My mood is closely tied to my health. If anything goes out of balance, the downward spiral begins. It's insidious in its gradual pace, and it's easy to lose control.
One of my complaints at the clinic was my inability to improve at running. My doctor noticed a heart murmur after minor exertion and suddenly I was on quest to determine whether a heart problem was at the root of my fatigue. These things take time, and I spent the next couple weeks eating junk food and binge watching The White Queen. It was an odd choice, but it worked in my favor. Watching historical fiction based in a time that didn't have any medical advancements made me realize how lucky I am to be alive now and here, even more so when witnessing the paranoia driven murders of those surrounding the Tudors and Yorks.
Annie is a most excellent assistant in all things - even watching bad TV
Another friend joined me in my new past time and let me talk through my own paranoia considering my health. My mom spent a weekend over and we watched bad reality television. My husband kept the chocolate stocked. I feel lucky to have people in my life who understand that the greatest gift is time. And patience for the occasional rant. And chocolate.
We received great news at the heart clinic after a stress echocardiogram. My heart looked perfect. The blood work, on the other hand, highlighted one issue. The murmur was brought on by hypothyroidism. It also explained my decline in mood and extreme fatigue. Just three days into a medication adjustment, life looks brighter. Literally. I'm noticing more. The story ideas are finally happening, and I can walk a mile without gasping for air. I've found joy. I want to do more and it's easier to bounce back. Which is a really good thing because we're traveling, and it has been interesting. But that's another blog post.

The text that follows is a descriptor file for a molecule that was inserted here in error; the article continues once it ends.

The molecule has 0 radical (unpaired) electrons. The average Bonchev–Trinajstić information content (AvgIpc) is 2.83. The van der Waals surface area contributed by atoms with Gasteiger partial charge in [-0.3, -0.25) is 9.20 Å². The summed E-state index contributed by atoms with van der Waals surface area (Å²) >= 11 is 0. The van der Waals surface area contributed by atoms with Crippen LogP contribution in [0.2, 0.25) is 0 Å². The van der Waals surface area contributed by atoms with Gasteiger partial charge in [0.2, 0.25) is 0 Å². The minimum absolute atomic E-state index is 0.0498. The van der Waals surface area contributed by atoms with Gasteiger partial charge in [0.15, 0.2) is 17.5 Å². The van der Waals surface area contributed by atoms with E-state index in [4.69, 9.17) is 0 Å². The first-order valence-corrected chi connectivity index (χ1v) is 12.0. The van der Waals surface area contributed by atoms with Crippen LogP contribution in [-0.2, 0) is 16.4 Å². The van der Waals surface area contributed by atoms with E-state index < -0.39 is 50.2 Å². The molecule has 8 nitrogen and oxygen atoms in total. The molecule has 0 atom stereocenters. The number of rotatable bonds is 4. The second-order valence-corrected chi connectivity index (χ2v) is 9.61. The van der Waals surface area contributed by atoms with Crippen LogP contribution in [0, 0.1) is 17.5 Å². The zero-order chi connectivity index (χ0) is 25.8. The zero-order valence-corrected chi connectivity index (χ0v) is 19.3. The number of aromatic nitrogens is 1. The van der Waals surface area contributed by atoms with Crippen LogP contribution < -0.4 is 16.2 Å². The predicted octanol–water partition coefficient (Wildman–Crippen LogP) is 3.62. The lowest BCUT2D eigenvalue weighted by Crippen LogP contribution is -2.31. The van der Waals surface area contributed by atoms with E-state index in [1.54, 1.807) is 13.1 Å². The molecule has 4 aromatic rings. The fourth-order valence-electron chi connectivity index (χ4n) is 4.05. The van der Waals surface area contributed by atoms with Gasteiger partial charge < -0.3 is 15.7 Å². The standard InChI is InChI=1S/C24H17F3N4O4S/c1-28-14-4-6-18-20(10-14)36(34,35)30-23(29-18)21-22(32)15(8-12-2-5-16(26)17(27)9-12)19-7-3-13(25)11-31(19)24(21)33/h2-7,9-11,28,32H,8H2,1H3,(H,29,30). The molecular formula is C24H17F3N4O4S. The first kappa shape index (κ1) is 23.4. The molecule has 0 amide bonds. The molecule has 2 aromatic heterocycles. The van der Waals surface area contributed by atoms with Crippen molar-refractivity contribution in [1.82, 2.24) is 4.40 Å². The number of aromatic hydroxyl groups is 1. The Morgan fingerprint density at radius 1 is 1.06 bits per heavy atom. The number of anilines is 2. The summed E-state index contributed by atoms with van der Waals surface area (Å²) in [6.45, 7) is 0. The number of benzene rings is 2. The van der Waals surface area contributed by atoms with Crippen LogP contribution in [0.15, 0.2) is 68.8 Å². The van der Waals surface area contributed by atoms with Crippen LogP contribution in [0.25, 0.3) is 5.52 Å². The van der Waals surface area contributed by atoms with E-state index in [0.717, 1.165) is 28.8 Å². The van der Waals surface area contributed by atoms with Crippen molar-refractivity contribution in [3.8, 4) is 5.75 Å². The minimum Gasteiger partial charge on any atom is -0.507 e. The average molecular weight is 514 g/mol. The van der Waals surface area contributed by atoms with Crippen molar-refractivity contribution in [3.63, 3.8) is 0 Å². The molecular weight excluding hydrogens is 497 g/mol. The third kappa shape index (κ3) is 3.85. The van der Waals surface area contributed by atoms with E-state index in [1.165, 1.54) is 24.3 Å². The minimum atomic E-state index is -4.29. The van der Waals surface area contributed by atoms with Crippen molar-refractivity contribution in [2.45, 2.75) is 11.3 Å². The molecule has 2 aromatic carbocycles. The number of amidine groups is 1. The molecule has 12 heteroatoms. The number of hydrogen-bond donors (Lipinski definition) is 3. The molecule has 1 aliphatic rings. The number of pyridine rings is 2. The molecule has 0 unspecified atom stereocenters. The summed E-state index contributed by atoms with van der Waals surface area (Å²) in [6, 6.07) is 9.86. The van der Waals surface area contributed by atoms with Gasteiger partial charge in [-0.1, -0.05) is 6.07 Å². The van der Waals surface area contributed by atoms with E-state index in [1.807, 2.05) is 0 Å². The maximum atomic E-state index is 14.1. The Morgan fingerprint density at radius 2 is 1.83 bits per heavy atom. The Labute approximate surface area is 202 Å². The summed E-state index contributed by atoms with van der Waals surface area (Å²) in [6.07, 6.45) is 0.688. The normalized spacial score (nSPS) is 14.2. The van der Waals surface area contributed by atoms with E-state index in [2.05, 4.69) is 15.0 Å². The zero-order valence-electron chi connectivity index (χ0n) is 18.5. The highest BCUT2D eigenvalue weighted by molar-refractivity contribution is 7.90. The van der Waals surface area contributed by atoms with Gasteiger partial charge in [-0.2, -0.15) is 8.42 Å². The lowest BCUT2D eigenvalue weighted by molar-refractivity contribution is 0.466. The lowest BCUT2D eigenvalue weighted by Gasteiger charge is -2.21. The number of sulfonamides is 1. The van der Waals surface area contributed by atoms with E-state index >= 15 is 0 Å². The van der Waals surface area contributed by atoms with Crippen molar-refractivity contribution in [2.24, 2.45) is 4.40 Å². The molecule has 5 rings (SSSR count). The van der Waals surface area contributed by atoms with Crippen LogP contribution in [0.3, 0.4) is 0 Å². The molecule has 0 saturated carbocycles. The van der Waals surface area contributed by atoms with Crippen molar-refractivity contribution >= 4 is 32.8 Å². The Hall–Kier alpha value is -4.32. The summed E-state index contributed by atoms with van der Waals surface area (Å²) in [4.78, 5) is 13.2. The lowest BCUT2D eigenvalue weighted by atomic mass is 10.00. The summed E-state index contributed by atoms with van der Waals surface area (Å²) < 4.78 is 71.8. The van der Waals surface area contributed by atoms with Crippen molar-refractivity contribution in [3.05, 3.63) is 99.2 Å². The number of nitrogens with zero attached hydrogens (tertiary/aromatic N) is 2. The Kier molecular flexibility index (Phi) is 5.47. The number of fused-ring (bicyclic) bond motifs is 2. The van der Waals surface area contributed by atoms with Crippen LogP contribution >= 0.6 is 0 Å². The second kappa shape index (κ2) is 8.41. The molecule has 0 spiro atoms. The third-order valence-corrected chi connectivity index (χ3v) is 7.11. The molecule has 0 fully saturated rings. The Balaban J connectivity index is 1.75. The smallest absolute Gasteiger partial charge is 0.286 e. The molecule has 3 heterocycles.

It's hard to confess when things aren't going well, but I think it's important to be honest. Depression lies. It minimizes friendships and hides reality. It distorts the truth and makes things dark and hopeless. I feel so lucky to have friends who weren't afraid to let me know they were concerned. I'm thankful I've learned to be suspicious of my darker thoughts and talk to a doctor. I wish I would act on that suspicion sooner, but I'm learning.
Things get better. It's okay to need help. We all do. Most importantly, don't listen to the lies depression tells you. When things find balance again, the world is a wonderful place. There is too much to enjoy to wait to fix things. Life will get easier.